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Women’s History Month: Celebrating the Women Who Shape MJFF’s Parkinson’s Community

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By understanding the diversity and heterogeneity of Parkinson’s disease (PD), researchers can have a more holistic view on the underlying biology of the disease and inch us closer to a cure for all people with Parkinson’s regardless of race, age, ethnicity or gender.

This March, in celebration of Women’s History Month, The Michael J. Fox Foundation (MJFF) is sharing stories from women in our community including the experiences of people with Parkinson’s, care partners, researchers and advocates who continuously impact and shape advancements across Parkinson’s research and care.

Sharing the stories of community members and building relationships with lawmakers on Capitol Hill are important strategies to accelerate new treatments and a cure. Parkinson’s advocate Kerry Howard from Juneau, Alaska has been living with PD for over six years. Since 2018, Kerry has joined community members across the country during MJFF’s Parkinson’s Policy Forum and has used her voice to share her experience with lawmakers and how they can use their votes to support critical Parkinson’s policy priorities. Kerry shares how a woman’s role in advocacy is impactful and shapes these important conversations with our nation’s leaders:

“Often I think people associate Parkinson’s disease with men more than women. It’s wonderful to connect with other women through events like the Parkinson’s Policy Forum and see what they bring to the experience. There’s definitely an emotional part to the disease that I can see more often expressed by women than men. To be able to share the facts and statistics with lawmakers is one thing, but to bring that human bent and emotion to advocacy is another.”

People with Parkinson’s understand that a care team extends beyond just clinicians and movement disorder specialists — care partners such as adult children can often play a major role. MJFF Patient Council co-chair Soania Mathur, MD, who was diagnosed with young-onset PD at age 27, is a retired family physician, wife and mother of three daughters living outside of Toronto, Ontario. Soania’s daughter Neha Mathur who’s studying human biology as an undergraduate at the University of Toronto is seeking to follow her mother’s footsteps by going to medical school. Neha shares advice on how she approaches care and support for her mom:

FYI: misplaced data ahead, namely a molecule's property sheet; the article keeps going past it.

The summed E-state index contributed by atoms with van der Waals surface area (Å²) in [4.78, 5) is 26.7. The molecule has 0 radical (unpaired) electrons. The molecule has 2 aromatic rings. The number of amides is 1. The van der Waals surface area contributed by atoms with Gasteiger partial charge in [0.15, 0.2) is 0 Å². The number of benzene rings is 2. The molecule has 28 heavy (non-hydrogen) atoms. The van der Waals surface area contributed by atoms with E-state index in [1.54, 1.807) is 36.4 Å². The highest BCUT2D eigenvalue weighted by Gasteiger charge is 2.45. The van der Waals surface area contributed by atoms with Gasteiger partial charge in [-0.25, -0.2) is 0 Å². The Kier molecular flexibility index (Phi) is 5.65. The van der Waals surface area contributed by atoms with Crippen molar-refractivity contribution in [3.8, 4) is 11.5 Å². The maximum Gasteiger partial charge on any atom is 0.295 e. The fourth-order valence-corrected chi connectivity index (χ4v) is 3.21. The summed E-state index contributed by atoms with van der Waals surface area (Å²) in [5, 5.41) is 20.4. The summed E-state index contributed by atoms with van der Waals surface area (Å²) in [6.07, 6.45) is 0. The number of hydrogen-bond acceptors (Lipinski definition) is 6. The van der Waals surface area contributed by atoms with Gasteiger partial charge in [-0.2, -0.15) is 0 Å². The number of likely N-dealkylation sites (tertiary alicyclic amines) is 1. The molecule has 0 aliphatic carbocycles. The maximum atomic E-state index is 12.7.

“When my sisters and I were younger, we often were more aware of the physical aspects of Parkinson’s and wanted to jump in right away and take on tasks and responsibilities from our mom like washing the dishes. Today, we have more in-depth discussions on how to support my mom emotionally through her journey. Now we understand when our mom needs to complete a task. We can acknowledge that Parkinson’s has taken away many things from her life — more than we want — but not everything and she can do these tasks.”  

Lacing up in honor of her father who lived with Parkinson’s for over 25 years, Team Fox supporter and 2019 NYC Marathon runner Dilcia Lewis of New Jersey hasn’t let the pandemic get in the way of fundraising for a cure. Through Dilcia’s loving memory of her father and motivation to run for a cure she has raised over $10,000 to date for Parkinson’s research and has a new goal this year to run/walk 1,000 miles for Team Fox. Dilcia shares how it’s encouraging her daughters to continue the legacy:

“Running was how I grieved — I would hit the pavement and run for miles — I laughed, I prayed, I’d cry, but it was a way to connect and remember my dad. Being able to run the NYC Marathon, achieve my fundraising goal and have my daughters there was important to me. Today, I see the younger generation stepping up. My oldest daughter who’s 16 and a girl scout is preparing to raise awareness for Team Fox and it’s incredible to see how she’s taking next steps after seeing me.”  

Roseanne Dobkin, PhD, professor of psychiatry at Rutgers University Robert Wood Johnson Medical School and a recent MJFF webinar panelist on “Moving with Mood Changes in Parkinson’s,” specializes her research on non-motor symptoms of PD — notably mental health — which she says often go untreated. With the pandemic in focus, Dr. Dobkin shares the importance of practicing mindfulness in our everyday lives whether we’re living with Parkinson’s or not:

“The pandemic has highlighted the need for better understanding and care of everyone’s mental health. There are things we can do like taking the time to check in on friends and loved ones. Instead of asking my patients ‘How are you doing?’ — I pose a question like, ‘Is your mood as good as you’d like it to be?,’ which may provide additional insight on how we’re feeling.”

Throughout Women’s History Month and beyond, MJFF celebrates the experiences of our diverse community.

Join us on MJFF’s Facebook, Twitter, LinkedIn and Instagram channels or email us at to share your story on navigating life with Parkinson’s to help support others on the journey.

  • Kerry Howard with Senator Lisa Murkowski.png

    Alaska Advocate Kerry Howard with Senator Lisa Murkowski (R-AK) at the 2019 Parkinson's Policy Forum. 

  • Soania and Neha Mathur.JPEG

    MJFF Patient Council co-chair Soania Mathur, MD, alongside her daughter Neha Mathur.

  • Dilcia Lewis and dad.jpg

    Team Fox supporter and 2019 NYC Marathon runner Dilcia Lewis of New Jersey alongside her late father who lived with Parkinson’s for over 25 years.

  • Roseanne Dobkin

    Roseanne Dobkin, PhD, professor of psychiatry at Rutgers University Robert Wood Johnson Medical School.

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